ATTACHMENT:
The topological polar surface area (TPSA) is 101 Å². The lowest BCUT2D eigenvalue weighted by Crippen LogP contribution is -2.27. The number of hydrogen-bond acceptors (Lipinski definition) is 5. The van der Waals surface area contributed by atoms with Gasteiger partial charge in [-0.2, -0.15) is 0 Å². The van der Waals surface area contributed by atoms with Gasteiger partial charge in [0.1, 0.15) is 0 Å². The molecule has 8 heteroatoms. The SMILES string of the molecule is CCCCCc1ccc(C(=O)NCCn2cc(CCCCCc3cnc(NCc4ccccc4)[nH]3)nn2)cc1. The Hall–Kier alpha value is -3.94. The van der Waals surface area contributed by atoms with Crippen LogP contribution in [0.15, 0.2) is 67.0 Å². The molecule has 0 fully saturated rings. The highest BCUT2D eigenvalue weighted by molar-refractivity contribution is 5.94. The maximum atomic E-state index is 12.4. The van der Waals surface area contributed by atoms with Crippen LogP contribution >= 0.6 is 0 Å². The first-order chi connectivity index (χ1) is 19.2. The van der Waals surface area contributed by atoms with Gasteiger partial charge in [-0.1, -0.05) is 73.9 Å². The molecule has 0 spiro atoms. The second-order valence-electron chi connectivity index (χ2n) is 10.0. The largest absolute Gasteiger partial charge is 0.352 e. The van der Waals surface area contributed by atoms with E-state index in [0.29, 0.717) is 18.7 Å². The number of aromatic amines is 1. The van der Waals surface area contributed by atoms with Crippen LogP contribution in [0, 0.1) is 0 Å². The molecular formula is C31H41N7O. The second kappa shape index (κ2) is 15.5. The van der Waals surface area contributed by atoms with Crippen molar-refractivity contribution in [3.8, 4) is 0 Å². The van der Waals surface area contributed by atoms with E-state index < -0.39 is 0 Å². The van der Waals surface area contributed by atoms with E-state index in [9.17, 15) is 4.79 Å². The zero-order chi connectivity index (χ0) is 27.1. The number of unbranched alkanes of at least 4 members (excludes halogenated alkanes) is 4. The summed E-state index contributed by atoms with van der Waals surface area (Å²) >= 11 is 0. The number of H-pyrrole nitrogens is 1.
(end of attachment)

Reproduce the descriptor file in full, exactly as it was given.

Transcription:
The topological polar surface area (TPSA) is 101 Å². The lowest BCUT2D eigenvalue weighted by Crippen LogP contribution is -2.27. The number of hydrogen-bond acceptors (Lipinski definition) is 5. The van der Waals surface area contributed by atoms with Gasteiger partial charge in [-0.2, -0.15) is 0 Å². The van der Waals surface area contributed by atoms with Gasteiger partial charge in [0.1, 0.15) is 0 Å². The molecule has 8 heteroatoms. The SMILES string of the molecule is CCCCCc1ccc(C(=O)NCCn2cc(CCCCCc3cnc(NCc4ccccc4)[nH]3)nn2)cc1. The Hall–Kier alpha value is -3.94. The van der Waals surface area contributed by atoms with Crippen LogP contribution in [0.15, 0.2) is 67.0 Å². The molecule has 0 fully saturated rings. The highest BCUT2D eigenvalue weighted by molar-refractivity contribution is 5.94. The maximum atomic E-state index is 12.4. The van der Waals surface area contributed by atoms with Crippen LogP contribution >= 0.6 is 0 Å². The first-order chi connectivity index (χ1) is 19.2. The van der Waals surface area contributed by atoms with Gasteiger partial charge in [-0.1, -0.05) is 73.9 Å². The molecule has 0 spiro atoms. The second-order valence-electron chi connectivity index (χ2n) is 10.0. The largest absolute Gasteiger partial charge is 0.352 e. The van der Waals surface area contributed by atoms with E-state index in [0.29, 0.717) is 18.7 Å². The number of aromatic amines is 1. The van der Waals surface area contributed by atoms with Crippen LogP contribution in [0, 0.1) is 0 Å². The molecular formula is C31H41N7O. The second kappa shape index (κ2) is 15.5. The van der Waals surface area contributed by atoms with Crippen molar-refractivity contribution in [3.8, 4) is 0 Å². The van der Waals surface area contributed by atoms with E-state index < -0.39 is 0 Å². The van der Waals surface area contributed by atoms with E-state index in [9.17, 15) is 4.79 Å². The zero-order chi connectivity index (χ0) is 27.1. The number of unbranched alkanes of at least 4 members (excludes halogenated alkanes) is 4. The summed E-state index contributed by atoms with van der Waals surface area (Å²) >= 11 is 0. The number of H-pyrrole nitrogens is 1.